LAS VEGAS — It’s been five years since carnage and death sent his family running into the night, leaving them separated and terrified as a gunman rained bullets into an outdoor country music festival crowd on the Las Vegas Strip.
The memories don’t fade, they sharpen, William “Bill” Henning said as he prepared for ceremonies in Las Vegas marking the date of the Oct. 1, 2017, massacre.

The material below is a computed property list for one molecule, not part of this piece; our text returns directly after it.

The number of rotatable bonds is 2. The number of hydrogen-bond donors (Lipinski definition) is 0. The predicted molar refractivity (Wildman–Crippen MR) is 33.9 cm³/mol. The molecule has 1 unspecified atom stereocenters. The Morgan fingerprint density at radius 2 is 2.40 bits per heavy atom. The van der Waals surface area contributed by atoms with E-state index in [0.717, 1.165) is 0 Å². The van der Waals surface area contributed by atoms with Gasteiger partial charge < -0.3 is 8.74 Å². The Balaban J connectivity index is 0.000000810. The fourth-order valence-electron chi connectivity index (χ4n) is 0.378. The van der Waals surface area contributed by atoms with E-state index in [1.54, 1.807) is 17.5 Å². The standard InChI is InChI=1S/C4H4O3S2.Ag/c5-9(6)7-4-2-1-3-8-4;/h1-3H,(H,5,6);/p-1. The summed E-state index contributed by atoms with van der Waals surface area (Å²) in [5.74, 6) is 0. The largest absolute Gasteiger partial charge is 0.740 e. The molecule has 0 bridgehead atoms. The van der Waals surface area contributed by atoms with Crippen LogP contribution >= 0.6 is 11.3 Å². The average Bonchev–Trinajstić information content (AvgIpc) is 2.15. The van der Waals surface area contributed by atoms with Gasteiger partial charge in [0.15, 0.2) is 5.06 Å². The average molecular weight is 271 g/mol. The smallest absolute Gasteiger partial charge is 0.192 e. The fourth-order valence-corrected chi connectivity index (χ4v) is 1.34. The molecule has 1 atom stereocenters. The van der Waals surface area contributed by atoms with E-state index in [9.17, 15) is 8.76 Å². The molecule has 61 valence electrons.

“Chaotic and unreal,” he recalled. “A human stampede. People were bleeding and screaming and running. We all got separated. We didn’t know who was alive. That was the most difficult.”
He’s now part of a survivor community thousands strong, one that’s helped him sort through the horror of what happened during the deadliest mass shooting in modern U.S. history. Fifty-eight people were killed and more than 850 were injured among a crowd of 22,000.